Thunderhill Raceway Park
2.866 miles / 4.612 km Three Mile Course with bypass2014 to date
2.866 miles / 4.612 km Two Mile East Course2014 to date
1.814 miles / 2.919 km Two Mile East Course with bypass2014 to date
1.814 miles / 2.919 km West Course2014 to date
3.000 miles / 4.828 km Five mile 'Thunderschliefe' Course2014 to date
4.600 miles / 7.403 km Five mile 'Thunderschliefe' Course with bypass2014 to date
4.600 miles / 7.403 km
Thunderhill Raceway Park proves that new tracks needn't be boring and antiseptic in the modern age. Built for racers by racers, the circuit has recently been extended to form the USA's longest permanent road course, with a thrilling combination of turns that have earned it the deserved nickname of the 'Thunderschleife'.
The circuit has been under constant expansion since opening in 1993, adding track surfaces, garages, buildings, asphalt pads and more. “This is a work in progress” notes CEO David Vodden who says that “Thunderhill Park is far from done”. The track was built to ensure that the SCCA would always have a track to use and with three distinct variations of the road course now on offer, plus motocross and rallycross tracks, that's proven to be the case. Busy, however, is the track's watchword, with around 1,000 events per year taking place (many of them simultaneously).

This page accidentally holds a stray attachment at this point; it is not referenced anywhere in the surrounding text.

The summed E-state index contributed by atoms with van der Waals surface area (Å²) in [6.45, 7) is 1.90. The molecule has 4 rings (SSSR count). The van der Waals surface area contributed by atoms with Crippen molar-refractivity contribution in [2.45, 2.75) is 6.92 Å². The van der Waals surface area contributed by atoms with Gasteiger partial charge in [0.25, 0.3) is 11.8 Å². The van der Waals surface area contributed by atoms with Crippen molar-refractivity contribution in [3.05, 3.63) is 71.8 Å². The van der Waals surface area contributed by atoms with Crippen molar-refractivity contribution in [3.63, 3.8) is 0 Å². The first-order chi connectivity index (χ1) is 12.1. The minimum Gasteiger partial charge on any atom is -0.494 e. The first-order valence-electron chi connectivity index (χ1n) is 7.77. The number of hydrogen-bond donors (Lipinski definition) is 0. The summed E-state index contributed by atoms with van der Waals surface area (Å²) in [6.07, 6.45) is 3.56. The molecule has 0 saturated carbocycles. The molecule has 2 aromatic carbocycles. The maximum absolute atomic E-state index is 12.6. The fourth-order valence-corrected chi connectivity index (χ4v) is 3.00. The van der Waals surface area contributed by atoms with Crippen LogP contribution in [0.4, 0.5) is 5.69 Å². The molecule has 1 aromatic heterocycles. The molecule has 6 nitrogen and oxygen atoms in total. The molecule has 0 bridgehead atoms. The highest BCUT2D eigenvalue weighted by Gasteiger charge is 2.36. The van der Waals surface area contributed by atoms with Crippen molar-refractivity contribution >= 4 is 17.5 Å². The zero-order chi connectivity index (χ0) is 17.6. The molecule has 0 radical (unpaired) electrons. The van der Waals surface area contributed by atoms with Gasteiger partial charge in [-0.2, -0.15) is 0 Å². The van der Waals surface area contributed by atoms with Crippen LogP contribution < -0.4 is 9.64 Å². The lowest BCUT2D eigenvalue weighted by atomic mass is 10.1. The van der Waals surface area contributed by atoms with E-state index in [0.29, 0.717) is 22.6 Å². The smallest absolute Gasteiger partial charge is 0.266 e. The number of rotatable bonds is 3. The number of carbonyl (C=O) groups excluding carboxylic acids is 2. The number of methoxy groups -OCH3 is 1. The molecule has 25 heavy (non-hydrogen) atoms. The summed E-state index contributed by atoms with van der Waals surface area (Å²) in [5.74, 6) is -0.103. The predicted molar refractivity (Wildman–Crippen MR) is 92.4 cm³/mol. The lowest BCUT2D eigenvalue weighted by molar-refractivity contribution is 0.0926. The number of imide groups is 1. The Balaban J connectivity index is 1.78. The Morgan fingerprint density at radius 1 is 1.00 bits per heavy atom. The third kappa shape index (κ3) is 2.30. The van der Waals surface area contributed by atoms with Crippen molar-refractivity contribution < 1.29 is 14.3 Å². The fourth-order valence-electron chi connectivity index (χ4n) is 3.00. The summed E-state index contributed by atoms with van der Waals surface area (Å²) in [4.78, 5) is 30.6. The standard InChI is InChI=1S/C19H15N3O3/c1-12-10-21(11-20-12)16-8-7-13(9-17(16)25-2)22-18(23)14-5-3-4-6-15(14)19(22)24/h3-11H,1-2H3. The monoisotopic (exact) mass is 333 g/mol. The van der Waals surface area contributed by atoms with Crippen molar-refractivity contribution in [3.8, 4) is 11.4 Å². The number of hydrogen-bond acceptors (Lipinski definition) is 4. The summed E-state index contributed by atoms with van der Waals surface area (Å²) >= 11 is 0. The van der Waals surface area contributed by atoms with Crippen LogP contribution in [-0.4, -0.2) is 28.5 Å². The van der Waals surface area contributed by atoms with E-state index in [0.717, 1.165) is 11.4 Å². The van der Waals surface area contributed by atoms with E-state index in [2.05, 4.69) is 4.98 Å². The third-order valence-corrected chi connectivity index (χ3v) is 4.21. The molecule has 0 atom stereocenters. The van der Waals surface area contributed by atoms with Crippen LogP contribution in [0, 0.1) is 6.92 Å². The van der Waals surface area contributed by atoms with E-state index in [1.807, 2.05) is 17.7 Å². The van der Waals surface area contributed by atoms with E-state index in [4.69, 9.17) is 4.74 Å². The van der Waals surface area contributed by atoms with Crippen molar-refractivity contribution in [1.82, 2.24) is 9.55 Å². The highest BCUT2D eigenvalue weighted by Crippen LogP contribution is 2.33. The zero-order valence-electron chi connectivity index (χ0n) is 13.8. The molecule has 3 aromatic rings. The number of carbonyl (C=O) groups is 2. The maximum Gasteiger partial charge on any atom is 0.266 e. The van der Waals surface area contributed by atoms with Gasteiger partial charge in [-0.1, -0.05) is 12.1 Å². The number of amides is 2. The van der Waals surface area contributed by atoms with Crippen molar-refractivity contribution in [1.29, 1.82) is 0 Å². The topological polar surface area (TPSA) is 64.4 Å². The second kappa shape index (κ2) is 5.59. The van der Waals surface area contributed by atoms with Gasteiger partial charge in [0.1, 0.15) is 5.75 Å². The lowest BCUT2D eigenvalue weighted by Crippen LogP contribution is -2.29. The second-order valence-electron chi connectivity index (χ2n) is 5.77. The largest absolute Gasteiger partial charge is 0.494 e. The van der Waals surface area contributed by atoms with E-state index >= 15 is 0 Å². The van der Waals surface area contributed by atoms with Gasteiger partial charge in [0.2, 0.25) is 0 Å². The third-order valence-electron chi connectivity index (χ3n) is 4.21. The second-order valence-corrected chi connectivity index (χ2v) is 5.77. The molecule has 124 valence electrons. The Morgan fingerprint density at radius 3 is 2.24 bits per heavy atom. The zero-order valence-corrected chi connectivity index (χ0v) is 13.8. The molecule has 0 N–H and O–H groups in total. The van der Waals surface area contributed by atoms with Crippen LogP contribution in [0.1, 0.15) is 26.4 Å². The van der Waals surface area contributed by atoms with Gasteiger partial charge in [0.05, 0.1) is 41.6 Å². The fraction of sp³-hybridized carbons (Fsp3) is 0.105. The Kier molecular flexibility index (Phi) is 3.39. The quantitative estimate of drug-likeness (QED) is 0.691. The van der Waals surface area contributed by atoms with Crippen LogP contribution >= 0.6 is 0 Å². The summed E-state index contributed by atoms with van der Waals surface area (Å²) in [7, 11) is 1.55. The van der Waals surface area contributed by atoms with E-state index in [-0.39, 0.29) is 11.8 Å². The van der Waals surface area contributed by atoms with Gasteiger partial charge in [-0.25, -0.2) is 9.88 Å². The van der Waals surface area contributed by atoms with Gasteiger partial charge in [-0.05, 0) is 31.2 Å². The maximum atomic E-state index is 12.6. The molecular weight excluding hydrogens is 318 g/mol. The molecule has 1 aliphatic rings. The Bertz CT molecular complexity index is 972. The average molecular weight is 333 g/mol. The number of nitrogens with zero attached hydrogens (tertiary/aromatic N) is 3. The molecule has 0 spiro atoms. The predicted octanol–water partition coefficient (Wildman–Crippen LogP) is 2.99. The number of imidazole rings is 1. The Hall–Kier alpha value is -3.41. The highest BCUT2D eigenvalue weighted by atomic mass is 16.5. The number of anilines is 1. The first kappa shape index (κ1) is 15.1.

Major racing events each year include the now famous 25 Hours of Thunderhill, organised by the National Auto Sport Association, plus a round of the LeMons series for cars prepped for $500 or less.